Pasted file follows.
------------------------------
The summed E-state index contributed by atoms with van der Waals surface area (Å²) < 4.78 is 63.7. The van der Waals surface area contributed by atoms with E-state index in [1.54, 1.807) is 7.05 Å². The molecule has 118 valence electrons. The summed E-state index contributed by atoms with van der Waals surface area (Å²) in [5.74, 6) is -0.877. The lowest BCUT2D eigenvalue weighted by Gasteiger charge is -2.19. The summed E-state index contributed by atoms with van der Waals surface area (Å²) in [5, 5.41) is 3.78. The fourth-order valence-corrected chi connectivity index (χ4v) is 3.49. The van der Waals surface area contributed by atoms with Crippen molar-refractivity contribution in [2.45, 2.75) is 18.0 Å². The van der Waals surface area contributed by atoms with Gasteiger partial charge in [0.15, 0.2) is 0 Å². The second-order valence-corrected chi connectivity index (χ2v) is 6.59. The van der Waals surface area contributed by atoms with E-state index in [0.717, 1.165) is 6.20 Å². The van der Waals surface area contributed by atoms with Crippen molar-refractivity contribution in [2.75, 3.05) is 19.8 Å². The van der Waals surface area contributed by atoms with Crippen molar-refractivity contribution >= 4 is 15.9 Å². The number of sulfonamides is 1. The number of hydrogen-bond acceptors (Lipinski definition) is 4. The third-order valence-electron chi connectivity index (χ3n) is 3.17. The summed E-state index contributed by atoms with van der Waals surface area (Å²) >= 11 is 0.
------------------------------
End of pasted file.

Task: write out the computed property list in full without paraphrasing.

The summed E-state index contributed by atoms with van der Waals surface area (Å²) < 4.78 is 63.7. The van der Waals surface area contributed by atoms with E-state index in [1.54, 1.807) is 7.05 Å². The molecule has 118 valence electrons. The summed E-state index contributed by atoms with van der Waals surface area (Å²) in [5.74, 6) is -0.877. The lowest BCUT2D eigenvalue weighted by Gasteiger charge is -2.19. The summed E-state index contributed by atoms with van der Waals surface area (Å²) in [5, 5.41) is 3.78. The fourth-order valence-corrected chi connectivity index (χ4v) is 3.49. The van der Waals surface area contributed by atoms with Crippen molar-refractivity contribution in [2.45, 2.75) is 18.0 Å². The van der Waals surface area contributed by atoms with Gasteiger partial charge in [0.15, 0.2) is 0 Å². The second-order valence-corrected chi connectivity index (χ2v) is 6.59. The van der Waals surface area contributed by atoms with E-state index in [0.717, 1.165) is 6.20 Å². The van der Waals surface area contributed by atoms with Crippen molar-refractivity contribution in [2.75, 3.05) is 19.8 Å². The van der Waals surface area contributed by atoms with Crippen molar-refractivity contribution >= 4 is 15.9 Å². The number of sulfonamides is 1. The number of hydrogen-bond acceptors (Lipinski definition) is 4. The third-order valence-electron chi connectivity index (χ3n) is 3.17. The summed E-state index contributed by atoms with van der Waals surface area (Å²) >= 11 is 0.